As I mentioned last night, when we go shopping without lam-rim—renunciation, bodhicitta, emptiness—without any of these it becomes only suffering, it becomes only negative karma. We accumulate so much negative karma from the ten nonvirtuous actions, as I mentioned the other night. So much negative karma is accumulated when we go from home to the shop and from the shop to the home. Every action, every activity—walking or driving—from home to shop and from shop to home, everything becomes negative karma. We accumulate so much negative karma during those hours and in reality, everything becomes suffering. If we look at the reality of life, without the lam-rim, it becomes only suffering.
For example, if we do the shopping with renunciation, even with mindfulness of impermanence and death, there is no danger of accumulating nonvirtue. If the worldly mind of attachment or covetousness arises, all the actions become negative karma. Remembering impermanence and death cuts that; it gives no space in the mind for attachment, the thought of worldly dharmas, to arise. Therefore the actions don’t become nonvirtue, they become holy Dharma.
I think that maybe if we live our life with renunciation and the thought of impermanence and death, maybe with this mind, when we reach the shop there is nothing to buy. [Rinpoche laughs] Maybe there is nothing to buy; we don’t see any reason to buy anything. So, renunciation can help us save money! Not only do we save money, but we can also take the essence from this essenceless material, such as money and so forth. Remembering renunciation, remembering impermanence and death, helps us take the essence from essenceless material such as money, so we not only don’t waste our money, but we also only use it for Dharma practice. We only use it for what is meaningful; we only use it for Dharma practice. This is not becoming stingy, we are not just keeping our money out of stinginess; it’s not that. With the mind of renunciation we only spend our money on what is meaningful, only for the Dharma. So, spending it for the Dharma helps us to save it, to not waste it.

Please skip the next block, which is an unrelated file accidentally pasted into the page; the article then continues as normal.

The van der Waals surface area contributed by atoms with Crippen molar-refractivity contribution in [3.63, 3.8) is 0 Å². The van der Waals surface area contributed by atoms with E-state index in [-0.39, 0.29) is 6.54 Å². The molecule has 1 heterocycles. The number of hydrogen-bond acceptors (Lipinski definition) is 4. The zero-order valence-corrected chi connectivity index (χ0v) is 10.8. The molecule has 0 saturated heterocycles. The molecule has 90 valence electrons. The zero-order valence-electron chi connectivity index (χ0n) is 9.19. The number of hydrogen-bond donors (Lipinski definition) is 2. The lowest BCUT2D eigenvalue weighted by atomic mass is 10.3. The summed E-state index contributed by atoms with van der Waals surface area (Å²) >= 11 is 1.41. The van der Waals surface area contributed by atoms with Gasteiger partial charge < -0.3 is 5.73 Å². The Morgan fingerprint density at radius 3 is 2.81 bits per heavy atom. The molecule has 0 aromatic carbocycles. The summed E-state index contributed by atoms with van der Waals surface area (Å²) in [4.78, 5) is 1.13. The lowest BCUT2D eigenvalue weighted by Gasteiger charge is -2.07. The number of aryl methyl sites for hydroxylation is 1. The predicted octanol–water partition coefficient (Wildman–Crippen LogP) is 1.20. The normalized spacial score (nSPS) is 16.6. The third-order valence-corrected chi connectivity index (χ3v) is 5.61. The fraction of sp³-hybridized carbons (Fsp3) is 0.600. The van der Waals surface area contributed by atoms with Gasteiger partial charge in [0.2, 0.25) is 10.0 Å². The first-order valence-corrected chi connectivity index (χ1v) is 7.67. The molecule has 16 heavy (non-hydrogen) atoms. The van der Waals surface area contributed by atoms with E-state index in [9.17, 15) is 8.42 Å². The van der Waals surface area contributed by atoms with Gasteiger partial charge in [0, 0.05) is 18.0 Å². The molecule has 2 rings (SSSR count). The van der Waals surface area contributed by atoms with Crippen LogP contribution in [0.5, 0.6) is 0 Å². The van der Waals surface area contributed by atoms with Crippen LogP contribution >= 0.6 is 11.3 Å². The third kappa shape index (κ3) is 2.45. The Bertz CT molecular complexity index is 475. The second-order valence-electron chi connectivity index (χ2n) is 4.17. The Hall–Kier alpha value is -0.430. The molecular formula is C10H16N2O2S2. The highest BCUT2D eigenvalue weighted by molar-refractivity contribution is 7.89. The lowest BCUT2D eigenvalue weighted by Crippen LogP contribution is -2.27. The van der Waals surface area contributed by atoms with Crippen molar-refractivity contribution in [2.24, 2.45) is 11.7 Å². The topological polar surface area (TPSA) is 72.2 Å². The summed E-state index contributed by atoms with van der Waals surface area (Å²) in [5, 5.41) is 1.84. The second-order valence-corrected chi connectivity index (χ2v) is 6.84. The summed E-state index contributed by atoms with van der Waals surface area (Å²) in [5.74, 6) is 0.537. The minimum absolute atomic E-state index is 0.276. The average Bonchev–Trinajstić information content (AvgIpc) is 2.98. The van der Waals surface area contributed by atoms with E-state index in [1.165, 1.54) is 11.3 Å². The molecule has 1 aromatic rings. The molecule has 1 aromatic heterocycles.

Yesterday I got distracted from that. I was talking about emptiness, about meditating on emptiness when we go shopping, how to apply the meditation on emptiness, and then I got distracted, like a wave of the water, taken away. So, with this again, there is no reason, no space, for desire, for attachment to arise. When we apply the meditation on emptiness, with the practice of mindfulness, seeing things as a hallucination, this is the most powerful one. It becomes the remedy even to cut the root of samsara, ignorance.
While we are shopping we should apply the right view and especially bodhicitta, thinking our purpose in life is to free all sentient beings from all the sufferings, to help them reach enlightenment and to bring them to happiness. This is the purpose of our life, to do service, therefore we need a long life, we need to be healthy.” In other words, we regard ourselves as a servant to all sentient beings; giving service to bring happiness to all sentient beings. In order to serve them, we have to take care of ourselves; not for our own happiness, but for the happiness and benefit of all sentient beings.
If we have this attitude when we go shopping, that means actually in our heart we are doing the shopping only for the benefit of sentient beings. That way we are protected, we are saved from so much covetousness, from collecting so much negative karma, from the ten nonvirtues. Instead of collecting so much negative karma going from home and coming back again, where all our actions become negative karma, by applying bodhicitta, even shopping becomes the cause of enlightenment, the cause to benefit all sentient beings.
With bodhicitta motivation, everything becomes like this, from morning until night, for twenty-four hours a day. Before we get dressed, we remember the meaning of life—how our life is to free all sentient beings from suffering, to obtain happiness for all sentient beings—and to do this service we need to be healthy and have a long life. Then we get dressed. This is the same thing that I explained about a shopping trip; we need the attitude of seeing ourselves as a servant, so we are taking care of ourselves as a servant for the sentient beings.